Like always, new information equals skeptics. We GF folks just need to support eachother more and stay stronger more.

  6. When I was diagnosed with gluten intolerance, we thought the absence of gluten would improve my health. Unfortunately, it was the beginning of a “cascade” of auto-immune disorders. Since my dx in 2006, I’ve learned I also have fibromyalgia, MS, arthritis, etc.

    Going GF is the only thing under my direct control as there is no cure for the others. Unfortunately, this genetic monster affects my teenagers also. One would think it would be hard to get them compliant, but after seeing my struggles with an out of control immune system, they understand the fragility of their own health.

    Hopefully, we can divert any future problems for them just by choosing GF. Let’s hope that help is on the way in research as these disorders seem to be growing for all.

  7. I think you may have an error in your post. I’m new to the gluten-free area, but I was under the impression that only 3% of celiacs were diagnosed (not 97% as you state).

    Please let me know if I am wrong.

  8. Kevin,
    You are totally right — I accidentally reversed it! Thanks so much – I edited it to be correct.

  9. Here to stay!
    I’m a diagnosed celiac, but I happen to know several people who are have gluten allergies. I believe that there is something that is triggering more and more cases of gluten sensitivity and auto-immune diseases. If the numbers continue to rise, it can’t be a fad, because too many people will need to be GF.

  10. I so agree with your response!!! It took 25 YEARS!!!! for them to realize I was intolerant to Gluten! My mother was “allergic to wheat” as a child but she thought she had “grown out of it” which was it turns out an under diagnosis! She was not allergic to wheat but really gluten instead! She has so many horrific side effects from eating it, it is crazy! I get Fybromiyalgia symptoms, extreme paranoia, Anxiety, and memory loss. That is just to name the big things! For the first 23 years of my life it kept me super skinny and then it gunked up my system so bad that I started gaining extreme weights when I had NEVER weighed a lot before…it makes my heart murmur as well! I almost forgot that part…so I am not DETERMINED to be Gluten Intolerant! I would love to be able to eat anything I wanted without fear of am I going to be stuck in bed for a week or more! (It turns my stomach into horrific gut wrenching knots within 20 minutes has me running to the restroom by the end of day 1 and attacks my muscles within 72 hours of contamination the muscle spasms do not subside for 3-5 days.) So if eating gluten keeps me from being as sick as my mom is then YES I guess I am determined to be GF because I refuse to stay ignorant!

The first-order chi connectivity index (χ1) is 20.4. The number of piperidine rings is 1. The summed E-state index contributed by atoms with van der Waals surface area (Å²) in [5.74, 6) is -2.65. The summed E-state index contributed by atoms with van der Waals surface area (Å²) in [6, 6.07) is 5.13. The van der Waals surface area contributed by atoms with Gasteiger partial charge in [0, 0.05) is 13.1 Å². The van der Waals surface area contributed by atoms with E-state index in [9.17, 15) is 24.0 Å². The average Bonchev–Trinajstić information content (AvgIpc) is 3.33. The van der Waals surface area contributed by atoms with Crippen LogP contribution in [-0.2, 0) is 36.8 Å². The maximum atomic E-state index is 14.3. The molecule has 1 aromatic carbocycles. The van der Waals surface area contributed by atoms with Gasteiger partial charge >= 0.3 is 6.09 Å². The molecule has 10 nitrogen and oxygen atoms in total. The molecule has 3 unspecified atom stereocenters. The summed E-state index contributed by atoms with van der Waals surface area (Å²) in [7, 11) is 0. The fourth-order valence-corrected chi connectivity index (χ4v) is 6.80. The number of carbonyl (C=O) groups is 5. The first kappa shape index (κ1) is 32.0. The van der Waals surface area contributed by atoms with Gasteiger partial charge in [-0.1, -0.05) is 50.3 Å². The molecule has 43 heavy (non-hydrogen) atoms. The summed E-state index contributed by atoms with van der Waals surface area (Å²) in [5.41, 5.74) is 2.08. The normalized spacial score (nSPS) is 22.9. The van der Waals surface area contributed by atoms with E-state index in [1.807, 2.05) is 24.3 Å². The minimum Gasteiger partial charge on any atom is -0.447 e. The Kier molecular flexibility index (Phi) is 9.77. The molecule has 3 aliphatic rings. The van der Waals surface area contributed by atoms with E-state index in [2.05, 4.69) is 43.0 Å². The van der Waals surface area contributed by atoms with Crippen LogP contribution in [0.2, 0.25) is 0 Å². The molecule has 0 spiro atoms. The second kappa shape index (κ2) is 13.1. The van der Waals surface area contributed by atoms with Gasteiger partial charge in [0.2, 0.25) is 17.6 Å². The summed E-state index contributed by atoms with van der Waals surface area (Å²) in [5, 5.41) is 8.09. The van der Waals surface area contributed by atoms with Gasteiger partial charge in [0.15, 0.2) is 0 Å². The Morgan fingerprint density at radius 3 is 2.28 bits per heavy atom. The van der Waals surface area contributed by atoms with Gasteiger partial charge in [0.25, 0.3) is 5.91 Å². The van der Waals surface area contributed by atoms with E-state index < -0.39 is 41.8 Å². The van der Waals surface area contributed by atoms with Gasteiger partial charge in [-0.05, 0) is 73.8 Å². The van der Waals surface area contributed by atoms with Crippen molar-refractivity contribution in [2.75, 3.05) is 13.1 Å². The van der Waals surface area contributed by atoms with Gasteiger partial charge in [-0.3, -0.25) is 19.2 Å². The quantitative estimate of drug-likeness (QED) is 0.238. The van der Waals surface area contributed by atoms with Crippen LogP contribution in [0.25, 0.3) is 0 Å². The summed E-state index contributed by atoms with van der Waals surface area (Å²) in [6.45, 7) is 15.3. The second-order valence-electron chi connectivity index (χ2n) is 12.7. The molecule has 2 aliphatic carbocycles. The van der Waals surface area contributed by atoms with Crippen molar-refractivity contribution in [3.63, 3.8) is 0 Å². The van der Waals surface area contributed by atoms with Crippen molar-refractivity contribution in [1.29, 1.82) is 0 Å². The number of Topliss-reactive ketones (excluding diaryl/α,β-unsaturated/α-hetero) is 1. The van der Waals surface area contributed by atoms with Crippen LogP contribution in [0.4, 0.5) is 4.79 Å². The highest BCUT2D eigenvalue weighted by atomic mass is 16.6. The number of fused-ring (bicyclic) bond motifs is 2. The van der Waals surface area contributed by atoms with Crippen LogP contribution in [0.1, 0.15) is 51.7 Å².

11. I should add that I have lost over 60 lbs from switching and that is without watching my calorie intake. If it were about losing weight I would still have to count calories GF or not!

  12. and do not even get me started on what it has done for my son with undiagnosed disabilities!

  13. Amelia,
    You said it! Thanks for the comment!

  14. I have read some AMAZING books on non celiac gluten intolerance. I hope we get a new word for this soon because it is quite a mouthful! I think the reason that almost every last person (I believe that is correct) is actually gluten intolerant is that we do not digest the gluten protein. It is too complex for our digestive systems. If I may relate the books on this thread, The Gluten Connection, Healthier Without Wheat, Living Gluten Free for Dummies, and Dangerous Grains. If those books won’t convince people I don’t know what will. I love the GF life. Never felt better. Went off gluten for a month! Went back on to get tested. In the one month, I forgot how tired and achy I was before. I’m only 30. I’m doing it for my kids who are gluten intolerant (non celiac so far). Few people believe me that they are and feed them gluten filled foods. I will have them retested when I get tested. Else, hopefully my tests will be convincing….I dunno. I hope I have celiac disease for their sake.